I am a senior at Northwestern University pursuing a Bachelor's Degree in Economics. I have a lot of experience teaching others. I worked as a Sunday school teacher's assistant for five years, where I taught children to read and write in Hebrew. I also worked at a summer camp for three years during high school, teaching kids anything from how to swim to how to shoot a bow and arrow. I was a babysitter for four years, usually with the stipulation that I go through homework after school with kids I babysat. At school, I've tutored struggling peers in economic theory and Spanish. More recently, I worked in Spain as an English teacher for Catalan children ranging from six to fifteen years of age. Finally, I'm an older brother. I taught my little brother everything I know, whether it be how to ride a bike or how to solve differential equations in calculus (he's better than me now).
More than experience, what makes me a great tutor is that I love to teach others. Teaching is a fundamental part of who I am and has been for my entire life.
Education & Certification
Undergraduate Degree: Northwestern University - Bachelors, Economics
SAT Composite: 2220
SAT Math: 780
SAT Verbal: 720
SAT Writing: 720
Hiking, Reading, Travel, Frisbee, Cello enthusiast
High School Business
High School Economics
High School English
Q & A
What is your teaching philosophy?
My biggest priority is to make learning more fun for the student. One of my favorite ways to accomplish this is by turning an assignment into a game. Aside from keeping the student engaged, gamifying an assignment also allows me to challenge the student to the fullest extent of her abilities.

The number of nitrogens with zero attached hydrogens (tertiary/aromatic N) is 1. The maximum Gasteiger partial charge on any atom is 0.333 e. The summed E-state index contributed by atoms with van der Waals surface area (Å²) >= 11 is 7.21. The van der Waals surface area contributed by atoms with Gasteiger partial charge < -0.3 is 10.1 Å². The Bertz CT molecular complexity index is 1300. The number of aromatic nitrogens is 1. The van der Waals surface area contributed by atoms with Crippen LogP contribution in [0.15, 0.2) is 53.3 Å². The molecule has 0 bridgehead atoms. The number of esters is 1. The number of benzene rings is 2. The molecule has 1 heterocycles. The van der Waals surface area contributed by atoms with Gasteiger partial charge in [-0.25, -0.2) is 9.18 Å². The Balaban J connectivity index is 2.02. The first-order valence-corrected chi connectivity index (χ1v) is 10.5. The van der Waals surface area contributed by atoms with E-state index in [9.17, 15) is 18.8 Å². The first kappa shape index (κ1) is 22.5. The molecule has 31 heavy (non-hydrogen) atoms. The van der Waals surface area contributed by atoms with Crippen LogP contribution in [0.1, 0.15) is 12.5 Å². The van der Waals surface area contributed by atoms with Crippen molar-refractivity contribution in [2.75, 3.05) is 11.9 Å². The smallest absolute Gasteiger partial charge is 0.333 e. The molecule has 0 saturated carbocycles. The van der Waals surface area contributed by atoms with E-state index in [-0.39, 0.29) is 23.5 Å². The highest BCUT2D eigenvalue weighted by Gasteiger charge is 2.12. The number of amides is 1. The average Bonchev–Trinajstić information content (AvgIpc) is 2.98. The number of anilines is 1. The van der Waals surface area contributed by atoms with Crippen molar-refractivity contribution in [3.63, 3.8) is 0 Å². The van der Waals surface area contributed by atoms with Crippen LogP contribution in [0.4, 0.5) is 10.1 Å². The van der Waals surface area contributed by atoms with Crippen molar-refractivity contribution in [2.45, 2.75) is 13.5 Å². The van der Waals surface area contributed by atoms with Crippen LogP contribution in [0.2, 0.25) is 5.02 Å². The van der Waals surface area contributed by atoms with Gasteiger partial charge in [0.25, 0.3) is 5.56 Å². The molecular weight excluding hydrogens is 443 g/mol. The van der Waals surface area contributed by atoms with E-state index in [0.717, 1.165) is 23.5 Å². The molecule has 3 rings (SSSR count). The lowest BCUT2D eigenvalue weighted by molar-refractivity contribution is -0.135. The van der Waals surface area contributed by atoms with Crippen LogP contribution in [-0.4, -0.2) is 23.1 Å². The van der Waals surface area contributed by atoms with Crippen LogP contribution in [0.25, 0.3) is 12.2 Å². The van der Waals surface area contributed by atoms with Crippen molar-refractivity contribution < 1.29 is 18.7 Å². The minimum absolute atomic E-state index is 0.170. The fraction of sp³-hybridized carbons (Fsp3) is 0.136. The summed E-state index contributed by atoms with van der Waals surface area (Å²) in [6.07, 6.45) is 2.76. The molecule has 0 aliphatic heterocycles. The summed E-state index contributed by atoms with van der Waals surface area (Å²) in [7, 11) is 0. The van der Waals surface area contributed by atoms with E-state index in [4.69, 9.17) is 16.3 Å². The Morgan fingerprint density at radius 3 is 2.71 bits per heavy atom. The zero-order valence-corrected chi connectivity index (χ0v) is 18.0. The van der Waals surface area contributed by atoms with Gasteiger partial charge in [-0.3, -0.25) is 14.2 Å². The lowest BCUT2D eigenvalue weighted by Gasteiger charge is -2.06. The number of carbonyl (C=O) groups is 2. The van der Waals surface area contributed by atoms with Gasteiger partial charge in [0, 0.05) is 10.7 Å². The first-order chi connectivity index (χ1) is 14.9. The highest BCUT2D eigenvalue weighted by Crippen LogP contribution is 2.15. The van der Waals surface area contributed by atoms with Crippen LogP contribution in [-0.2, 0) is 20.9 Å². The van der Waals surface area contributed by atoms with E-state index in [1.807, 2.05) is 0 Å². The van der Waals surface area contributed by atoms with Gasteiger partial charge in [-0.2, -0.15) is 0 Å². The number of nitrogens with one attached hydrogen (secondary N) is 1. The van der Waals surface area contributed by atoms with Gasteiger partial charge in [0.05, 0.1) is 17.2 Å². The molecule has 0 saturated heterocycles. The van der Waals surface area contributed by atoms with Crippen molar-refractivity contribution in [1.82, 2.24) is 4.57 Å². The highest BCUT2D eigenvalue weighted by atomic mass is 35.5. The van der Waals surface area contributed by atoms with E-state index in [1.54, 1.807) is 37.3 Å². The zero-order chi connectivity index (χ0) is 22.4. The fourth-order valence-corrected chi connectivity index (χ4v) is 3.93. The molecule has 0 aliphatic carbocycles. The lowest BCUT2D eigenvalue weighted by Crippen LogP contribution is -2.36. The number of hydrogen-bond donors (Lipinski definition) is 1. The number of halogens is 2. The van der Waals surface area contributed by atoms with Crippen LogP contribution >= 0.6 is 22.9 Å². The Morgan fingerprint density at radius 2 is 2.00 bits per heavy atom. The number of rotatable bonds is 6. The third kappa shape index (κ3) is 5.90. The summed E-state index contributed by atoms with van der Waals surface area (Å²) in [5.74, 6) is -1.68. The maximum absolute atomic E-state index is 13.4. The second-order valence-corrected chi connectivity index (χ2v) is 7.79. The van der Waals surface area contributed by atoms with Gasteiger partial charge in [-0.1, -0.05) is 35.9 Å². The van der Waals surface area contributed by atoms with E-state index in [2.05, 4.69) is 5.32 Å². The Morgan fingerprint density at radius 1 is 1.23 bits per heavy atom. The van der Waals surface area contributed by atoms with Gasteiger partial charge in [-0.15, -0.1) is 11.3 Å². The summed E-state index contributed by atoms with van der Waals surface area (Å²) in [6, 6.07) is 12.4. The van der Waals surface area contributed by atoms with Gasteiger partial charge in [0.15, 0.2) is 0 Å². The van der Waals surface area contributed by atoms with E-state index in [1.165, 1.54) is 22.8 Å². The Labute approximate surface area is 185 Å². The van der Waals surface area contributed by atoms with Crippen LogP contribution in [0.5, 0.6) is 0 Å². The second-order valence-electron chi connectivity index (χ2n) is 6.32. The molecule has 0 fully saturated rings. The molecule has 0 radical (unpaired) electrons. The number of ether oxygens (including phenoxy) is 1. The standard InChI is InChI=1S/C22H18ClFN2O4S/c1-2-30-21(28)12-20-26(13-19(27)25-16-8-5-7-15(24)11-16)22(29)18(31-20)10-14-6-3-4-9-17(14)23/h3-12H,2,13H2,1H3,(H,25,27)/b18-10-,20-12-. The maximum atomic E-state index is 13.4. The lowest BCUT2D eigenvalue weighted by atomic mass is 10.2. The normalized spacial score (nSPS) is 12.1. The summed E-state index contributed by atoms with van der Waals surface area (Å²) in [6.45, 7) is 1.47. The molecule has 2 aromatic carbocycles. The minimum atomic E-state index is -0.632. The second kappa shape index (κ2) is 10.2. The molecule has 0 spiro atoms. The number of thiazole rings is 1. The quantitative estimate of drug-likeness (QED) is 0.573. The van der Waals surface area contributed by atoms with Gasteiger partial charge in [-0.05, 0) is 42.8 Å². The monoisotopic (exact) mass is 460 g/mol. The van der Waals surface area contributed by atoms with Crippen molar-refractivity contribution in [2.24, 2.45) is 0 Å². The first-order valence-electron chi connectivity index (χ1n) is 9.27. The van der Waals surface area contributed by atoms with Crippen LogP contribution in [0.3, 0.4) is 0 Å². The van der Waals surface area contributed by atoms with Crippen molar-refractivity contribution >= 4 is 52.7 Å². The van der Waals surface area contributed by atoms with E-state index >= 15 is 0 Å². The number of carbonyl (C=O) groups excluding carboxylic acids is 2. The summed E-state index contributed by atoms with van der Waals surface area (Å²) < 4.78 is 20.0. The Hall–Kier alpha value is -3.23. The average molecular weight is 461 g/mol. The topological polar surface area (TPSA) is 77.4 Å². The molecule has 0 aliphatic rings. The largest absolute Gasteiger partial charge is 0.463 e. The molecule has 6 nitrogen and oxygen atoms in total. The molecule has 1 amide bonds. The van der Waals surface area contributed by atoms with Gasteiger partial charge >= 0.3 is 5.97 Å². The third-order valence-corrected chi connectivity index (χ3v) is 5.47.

What might you do in a typical first session with a student?
To keep tutoring efficient, I would want to know the student’s starting level of proficiency in a subject. I might give a pre-test to see what the student already understands. Afterwards, I can construct a more accurate lesson plan for our tutoring sessions. I will also go over my expectations with the student and allow the student to go over her expectations with me.
How can you help a student become an independent learner?
Thinking critically about whether or not to intervene in any given situation is the most important. Sometimes intervention is important and sometimes its not.
How would you help a student stay motivated?
The first thing I want the student to understand is that I do not want her to easily solve problems without effort. No matter what the level, the effort put towards working through a problem, rather than solving the problem itself is what I will reward. Doing so should keep the student motivated to always try to solve the problem. The solution is just an added benefit.